On that 5.32 mile stretch of Highway 202, I stopped being the girl who almost passed out in a dressing room and became the girl who could easily walk five more miles, even after all that had happened in the past 24 hours. I stopped having the body that couldn’t do what other people’s could and started having the body that felt amazing, without an ounce of stiffness, soreness, or pain, even after all that had happened in the past 24 hours.  I stopped feeling like someone who was trying to force my body to do something that was meant for other people and started feeling like maybe, just maybe, my body was made for this.

For the first time ever, I walked without music.  I listened to the sound of the woods at night, to my feet on the pavement, to the encouraging words of the runners as they passed me,  and for possibly the first time in my life, to the rhythms of my body, doing an ATHLETIC AND SPORTSY THING that it was doing automatically and almost effortlessly.

The sun came up as I walked and the woods around me started to take shape. It was fully daylight about halfway through and I had the most beautiful view of a stream running to the left of the road. The mountain streams that run alongside the roads to the Oregon Coast are just about one of my favorite things ever and this felt like a hug from God, just for me. If all had gone according to plan, it would still have been dark and I never would have seen it.  Sometimes, things work exactly as they’re supposed to…

By the time I snapped this picture, I was tiring and ready to be done, but I loved every minute of that hour and fifteen minutes.

 

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I have never had an experience that has made me feel differently about myself like this has. I look at myself in the mirror differently. I think about my body and what it can do differently, in a way I never have before.  This is a body that can walk ten and a half miles and be stuck in a van for hours without hurting. This is a body that can walk five miles uphill in direct sun and not have an issue.  This is a body that can keep up a 14:05 pace for the last 5.32 miles and not have to push to the limit for it.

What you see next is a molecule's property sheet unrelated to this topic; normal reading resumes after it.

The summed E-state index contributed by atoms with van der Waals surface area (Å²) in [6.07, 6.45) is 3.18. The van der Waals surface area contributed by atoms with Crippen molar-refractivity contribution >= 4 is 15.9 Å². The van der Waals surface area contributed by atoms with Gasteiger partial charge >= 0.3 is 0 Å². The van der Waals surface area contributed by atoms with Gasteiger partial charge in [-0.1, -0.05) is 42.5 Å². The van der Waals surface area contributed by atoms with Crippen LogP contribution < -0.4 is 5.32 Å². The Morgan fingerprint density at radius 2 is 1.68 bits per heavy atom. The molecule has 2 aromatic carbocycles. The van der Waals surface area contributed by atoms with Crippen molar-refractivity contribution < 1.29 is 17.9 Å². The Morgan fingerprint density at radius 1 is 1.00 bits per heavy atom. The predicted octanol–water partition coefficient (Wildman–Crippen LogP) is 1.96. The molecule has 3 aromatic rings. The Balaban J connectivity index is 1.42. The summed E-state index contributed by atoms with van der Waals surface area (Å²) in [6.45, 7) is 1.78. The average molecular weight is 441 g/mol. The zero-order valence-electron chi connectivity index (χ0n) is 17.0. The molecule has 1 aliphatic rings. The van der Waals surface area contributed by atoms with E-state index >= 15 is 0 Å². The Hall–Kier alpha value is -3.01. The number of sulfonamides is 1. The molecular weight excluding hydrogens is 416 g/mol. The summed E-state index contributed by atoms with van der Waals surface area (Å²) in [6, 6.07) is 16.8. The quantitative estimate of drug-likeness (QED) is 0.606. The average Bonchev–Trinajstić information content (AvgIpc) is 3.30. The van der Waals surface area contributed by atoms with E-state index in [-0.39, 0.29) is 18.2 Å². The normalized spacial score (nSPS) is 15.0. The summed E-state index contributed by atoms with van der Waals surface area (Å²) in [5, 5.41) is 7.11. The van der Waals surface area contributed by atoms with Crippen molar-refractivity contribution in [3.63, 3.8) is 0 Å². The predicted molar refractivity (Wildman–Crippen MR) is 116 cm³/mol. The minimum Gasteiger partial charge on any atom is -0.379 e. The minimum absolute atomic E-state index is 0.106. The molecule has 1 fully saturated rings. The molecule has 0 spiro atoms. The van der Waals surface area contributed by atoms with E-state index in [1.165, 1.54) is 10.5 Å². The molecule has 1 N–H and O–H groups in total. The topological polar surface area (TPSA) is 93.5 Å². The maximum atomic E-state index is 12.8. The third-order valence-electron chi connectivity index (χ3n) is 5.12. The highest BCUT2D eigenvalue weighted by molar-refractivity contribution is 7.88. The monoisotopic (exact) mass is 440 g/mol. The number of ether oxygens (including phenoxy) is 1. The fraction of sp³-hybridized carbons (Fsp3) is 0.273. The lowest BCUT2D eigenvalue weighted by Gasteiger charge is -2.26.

I went on a run/walk this morning and I hit faster paces than ever I had before. And what’s more, I enjoyed it.  Every minute. It was the funnest, most relaxing thing.  Going for a run/walk used to feel like subjecting myself to a full-on view of my shortcomings.  The time on the road was about what I couldn’t do- but this morning, and that night in the mountains, it was about what I COULD do. And maybe, just maybe, about what I might be able to do if I keep this going. And I plan to.

There is more to tell, the fun beach party at the finish line, the moment the last runner in Van 2 came in and we walked across the finish line together (it was anti-climactic, actually), but I’m already 1400 words deep in just this post, so I’ll leave that for another time.

I can’t close this story, however, without mentioning these girls.  #HashHags Van 1: Tara, Lindsay, Taneha, Katie, and Noelle.  It was probably just as brave of them to invite a total stranger into their van for 36 hours as it was for the total stranger to jump in and join them.  I enjoyed them immensely from the minute I met them, but about the time we got in the van for the second leg that I stopped feeling like I was among strangers I liked and started feeling like I was among friends.  Thank you to all of them for their support,  for the laughter,  the friendship, and for providing the framework for me to upend some of my deepest-seeded negative beliefs about myself.

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So I leave you with this pic of me and my medal.  “Where’s my medal” is pretty much my favorite phrase to utter once I’ve completed something difficult, and this is the first time anyone has actually given me one.  WOO HOOOOOO!!!!  It’s just a participation medal, but sometimes, participation is everything.  Sometimes, participation CHANGES everything. And this was one of those times.

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Posted in Fun

My Big, Brave Portland to Coast Adventure, Part 1

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This is going to be a super-duper long post.  A three-parter, even. A series, if you will.  Because, this weekend I did a thing. And it was a big and brave thing.  This past Friday and Saturday, I participated in the annual Portland to Coast relay walk.

Maybe that doesn’t seem like a big and brave thing to you or to some other people. I walked ten and a half miles and stayed up all night.  Big whoop. But this isn’t some other people’s story.  This is my story, a walk in my very own shoes, so to speak. And for me, this was really big and brave.  And in the process of doing this big and brave thing, I learned some even bigger, braver, and more wonderful things about myself and about the sacred work of challenging ourselves, facing down our demons, and uncovering the truth about ourselves that can too easily become buried under the lies we’ve come to believe about ourselves.